Most Common Misconceptions about the EB1A Visa
There are three classifications in the first category of employment-based immigration to the United States.
(1) EB1A, for individuals of extraordinary ability, is what this article will focus on.
(2) The second, EB1B, is for outstanding professors and researchers, you should note that this type of visa requires an employer’s sponsorship; and,
(3) EB1C, a classification for inter-company transferees, for example, a manager or an executive of a company with either a parent, affiliate, or subsidiary company in the US.
Addressing Misconceptions regarding the EB1A classification
We are going to discuss three of the most common misconceptions. The first one is whether one needs a Ph.D. degree to file for an EB1A visa or not, the second is whether you need to have an authorized published material to apply for an EB1A visa, and the third one is whether one needs to have a patent to apply for EB1A visa. The good news is none of these are required for an EB1A visa, and I will mention the reasons.
For the Ph.D. misconception, you will need to understand that there’s no education requirement for an EB1A visa. Unlike some other categories of visas, such as EB2, where there’s a general requirement for education, in eb1a, there’s no such requirement. Inevitably, most applicants have at least an undergraduate degree, but from a legal perspective, it’s not required. Unless you are a scholar or are engaging or endeavoring in some kind of scholarship, you may need a Ph.D., but that doesn’t mean you will surely be eligible for an EB1A based Green Card.
EB1A is a category of immigration for individuals who have risen to the highest level of their specific field of endeavor so that an individual may increase to this level without a Ph.D. For example, in the IT field, it’s rare to see someone doing advanced and innovative work related to AI, cyber security, or data science holding a Ph.D. degree.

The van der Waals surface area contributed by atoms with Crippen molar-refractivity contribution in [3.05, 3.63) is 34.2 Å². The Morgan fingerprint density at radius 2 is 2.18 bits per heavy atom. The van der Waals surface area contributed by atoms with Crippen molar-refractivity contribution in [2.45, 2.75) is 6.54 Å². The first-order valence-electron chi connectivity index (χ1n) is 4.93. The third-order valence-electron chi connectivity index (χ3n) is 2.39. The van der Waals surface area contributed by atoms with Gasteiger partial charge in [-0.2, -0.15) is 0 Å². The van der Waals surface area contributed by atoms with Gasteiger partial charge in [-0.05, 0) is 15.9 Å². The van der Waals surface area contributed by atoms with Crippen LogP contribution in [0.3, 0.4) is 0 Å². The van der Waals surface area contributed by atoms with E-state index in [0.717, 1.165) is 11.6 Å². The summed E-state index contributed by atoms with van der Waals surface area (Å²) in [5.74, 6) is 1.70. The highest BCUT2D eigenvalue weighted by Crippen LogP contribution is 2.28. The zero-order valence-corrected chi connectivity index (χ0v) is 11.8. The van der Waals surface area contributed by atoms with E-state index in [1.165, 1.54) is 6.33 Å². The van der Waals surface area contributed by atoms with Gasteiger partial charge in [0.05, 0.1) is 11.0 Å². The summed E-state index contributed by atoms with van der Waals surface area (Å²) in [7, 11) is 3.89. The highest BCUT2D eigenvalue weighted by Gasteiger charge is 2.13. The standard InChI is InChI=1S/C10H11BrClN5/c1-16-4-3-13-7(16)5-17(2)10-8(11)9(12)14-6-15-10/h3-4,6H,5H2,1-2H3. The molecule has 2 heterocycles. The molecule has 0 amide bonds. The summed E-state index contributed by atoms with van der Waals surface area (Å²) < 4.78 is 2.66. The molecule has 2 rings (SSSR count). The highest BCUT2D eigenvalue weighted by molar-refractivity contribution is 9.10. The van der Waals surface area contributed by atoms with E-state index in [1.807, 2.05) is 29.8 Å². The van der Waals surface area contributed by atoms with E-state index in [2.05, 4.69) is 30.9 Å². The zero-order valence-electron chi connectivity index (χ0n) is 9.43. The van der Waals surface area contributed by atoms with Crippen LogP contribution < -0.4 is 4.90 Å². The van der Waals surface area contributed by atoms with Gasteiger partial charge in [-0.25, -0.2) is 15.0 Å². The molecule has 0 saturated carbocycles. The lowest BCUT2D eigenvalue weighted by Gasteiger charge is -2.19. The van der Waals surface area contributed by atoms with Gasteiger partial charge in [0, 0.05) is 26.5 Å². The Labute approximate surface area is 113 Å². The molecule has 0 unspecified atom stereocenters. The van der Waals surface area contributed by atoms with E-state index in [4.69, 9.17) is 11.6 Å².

The second misconception is whether you need to have an authorized publication. While having an authorized publication will be good evidence and help you get your EB1A approved, it is not required; you do not need to have publications to apply or qualify for Eb1a.
The third misconception is divided into two points:
- number one, do I need to have patents to apply for Eb1a?
- number two, if I have patents, does it mean that I qualify for Eb1a?
The answer to both of those questions is no. You do not need a patent to apply for EB1A, but if you have a patent, does that mean you will qualify for EB1A?
The patent demonstrates that you have an original contribution to the field of endeavor, but the test is not whether you have an original contribution; the test for this essential criterion is: whether the patent (i.e., the original contribution) is of significant significance to the field.
To determine whether your original contribution is significant, consider these four factors:
- Has the contribution had an impact on subsequent work in the field?
- Is there widespread discussion about the contribution?
- What is the (documented) economic, social, technological, or scientific impact of the contribution?
- Is there government interest/funding in the contribution?
Understand that while a patent is recognized as original contribution for it to count you need to prove its significance in light of the four factors listed above. One may also demonstrate the originality of their contribution without a patent!
Originality requires proof of concept, for example, it can be work product evidence that is attributed to the applicant or a definitive statement from an organization regarding the EB1A candidate’s involvement in the genesis of the contribution.
What does one really need to prove in order to be approved for an EB1A based Green Card?
It’s very important to know that there are three requirements to qualify for an EB1A based Green Card.
The first requirement, is that you have already sustained acclaim that is recognized within your field of endeavor. The second one is that you will prospectively benefit the United States based on being well positioned to provide future benefit to the U.S.
The third requirement, is that you will continue to work in your field of endeavor.
If you are questioning how to demonstrate sustained acclaim; the answer is that comes down to several criteria (you can find them on the USCIS website), but I should focus on an important point (I’ve mentioned previously) which is that nowhere in the legal requirements and Immigration laws will you find that the individual applying for an EB1A based Green Card must have a Ph.D.
I’m determined qualifying evidence for an EB1A petition look at your experience;
- What roles have you performed in?
- What contributions have you made?
- What do you spend most of your time on?
- What is the most important professional achievement you have made in your life thus far?
A uniquely tailored approach to EB1A highlights the important work that you have accomplished and what you’ve invested your time and energy into. That is where you need to look in gathering the building blocks of your EB1A based Green Card application.